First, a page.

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Birmingham Post
Birmingham Post
Tamlyn Jones

£14m grant to support development of new Birmingham life sciences campus

A new £210 million life sciences campus to be built in Birmingham has secured a fresh injection of funding.

Greater Birmingham and Solihull Local Enterprise Partnership (GBSLEP) has granted £14 million to support the development of Birmingham Health Innovation Campus in Selly Oak.

University of Birmingham is leading the scheme with commercial property firm Bruntwood SciTech after the pair announced a new partnership in October.

The project, which was previously known as Birmingham Life Sciences Park, is set to contain up to 657,000 sq ft of lab, office and incubation space which will provide co-location opportunities for all stages of health and life science businesses.

It is expected to attract significant investment and accelerate the development and deployment of new drugs, diagnostics and healthcare technologies to patients.

In 2017, the university agreed a deal for ten acres of land off the Battery Park site in Selly Oak where a new retail park opened two years ago.

Phase one will have a seven-storey, 133,000 sq ft building which will offer lab and office space to companies specialising in medtech, precision medicine and digital healthcare.

The building will also be home to a new innovation centre called Precision Health Technologies Accelerator which is the focus of the investment from GBSLEP.

Its aim is to attract and support businesses from start-ups and SMEs to established enterprises to the city, with the GBSLEP cash supporting the design and fit out of the facilities such as incubation suites, labs, offices and training facilities.

Precision Health Technologies Accelerator will also be home to Birmingham Precision Medicine Centre which will bring together leading diagnostic and clinical trials capabilities to support the development of new diagnostics and therapeutics.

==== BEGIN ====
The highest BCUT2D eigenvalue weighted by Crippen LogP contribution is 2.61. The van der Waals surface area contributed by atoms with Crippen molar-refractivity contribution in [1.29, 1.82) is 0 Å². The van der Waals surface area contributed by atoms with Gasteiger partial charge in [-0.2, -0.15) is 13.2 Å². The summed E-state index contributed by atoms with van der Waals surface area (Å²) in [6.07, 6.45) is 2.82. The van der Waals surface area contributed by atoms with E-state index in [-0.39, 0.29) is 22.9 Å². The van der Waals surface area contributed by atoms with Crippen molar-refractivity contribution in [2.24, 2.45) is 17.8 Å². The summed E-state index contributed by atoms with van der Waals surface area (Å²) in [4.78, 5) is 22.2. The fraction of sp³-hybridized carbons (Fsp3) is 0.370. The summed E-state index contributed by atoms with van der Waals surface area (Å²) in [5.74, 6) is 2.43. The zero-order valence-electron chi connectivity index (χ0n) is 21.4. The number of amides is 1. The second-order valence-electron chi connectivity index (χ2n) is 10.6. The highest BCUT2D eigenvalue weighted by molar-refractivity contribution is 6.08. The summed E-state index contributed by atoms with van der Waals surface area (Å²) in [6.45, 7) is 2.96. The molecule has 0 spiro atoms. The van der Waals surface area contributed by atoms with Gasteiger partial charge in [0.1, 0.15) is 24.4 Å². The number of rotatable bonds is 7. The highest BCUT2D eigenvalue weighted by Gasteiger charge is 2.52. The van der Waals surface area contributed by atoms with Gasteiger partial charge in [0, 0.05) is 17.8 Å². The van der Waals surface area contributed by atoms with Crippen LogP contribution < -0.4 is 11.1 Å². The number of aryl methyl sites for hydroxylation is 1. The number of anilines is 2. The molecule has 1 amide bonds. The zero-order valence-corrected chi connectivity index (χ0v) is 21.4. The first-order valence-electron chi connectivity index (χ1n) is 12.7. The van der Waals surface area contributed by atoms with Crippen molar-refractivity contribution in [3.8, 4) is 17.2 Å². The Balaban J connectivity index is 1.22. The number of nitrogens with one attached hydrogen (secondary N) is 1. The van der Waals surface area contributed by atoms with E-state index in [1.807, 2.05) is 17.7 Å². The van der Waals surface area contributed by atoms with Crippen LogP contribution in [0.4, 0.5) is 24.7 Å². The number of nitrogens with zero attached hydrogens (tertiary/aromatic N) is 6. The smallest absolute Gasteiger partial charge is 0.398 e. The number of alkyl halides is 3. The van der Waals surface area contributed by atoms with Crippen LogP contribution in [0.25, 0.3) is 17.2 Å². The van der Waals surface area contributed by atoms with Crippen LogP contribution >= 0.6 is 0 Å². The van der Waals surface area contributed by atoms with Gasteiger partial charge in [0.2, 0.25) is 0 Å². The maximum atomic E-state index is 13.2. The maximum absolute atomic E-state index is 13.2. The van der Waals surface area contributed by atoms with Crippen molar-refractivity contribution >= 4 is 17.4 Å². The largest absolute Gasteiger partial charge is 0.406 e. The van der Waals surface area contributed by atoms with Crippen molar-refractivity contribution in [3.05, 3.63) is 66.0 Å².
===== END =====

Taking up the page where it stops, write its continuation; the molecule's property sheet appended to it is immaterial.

Separately, a hybrid planning application has been lodged with Birmingham City Council for detailed consent of this first phase building alongside a masterplan for the development of the wider site over the next ten years.

Construction is expected to create around 500 new jobs when it begins next year, with a further 500 new roles in life sciences and support jobs when phase one completes in 2023.

Overall, it is estimated the campus will support up to 10,000 new jobs for the regional economy and contribute an additional £400 million GVA by 2030.

GBSLEP chairman Tim Pile said: "The accelerator has enormous potential to drive healthcare innovation and the development of new health technologies which represent a huge growth opportunity for our region.

"This has obviously been brought into even sharper focus this year with the onset of the covid-19 pandemic.

"Investment in sites like Birmingham Health Innovation Campus will be essential to achieving the economic growth needed for a sustainable recovery and fostering cross sectoral collaboration."

University of Birmingham vice-principal Tim Jones added: "The campus is a catalyst for the region's health and life sciences industry and a growing, vibrant cluster.

"GBSLEP's support and investment will be instrumental in enabling us to develop the core accelerator infrastructure which will facilitate the two specialist centres of excellence within."

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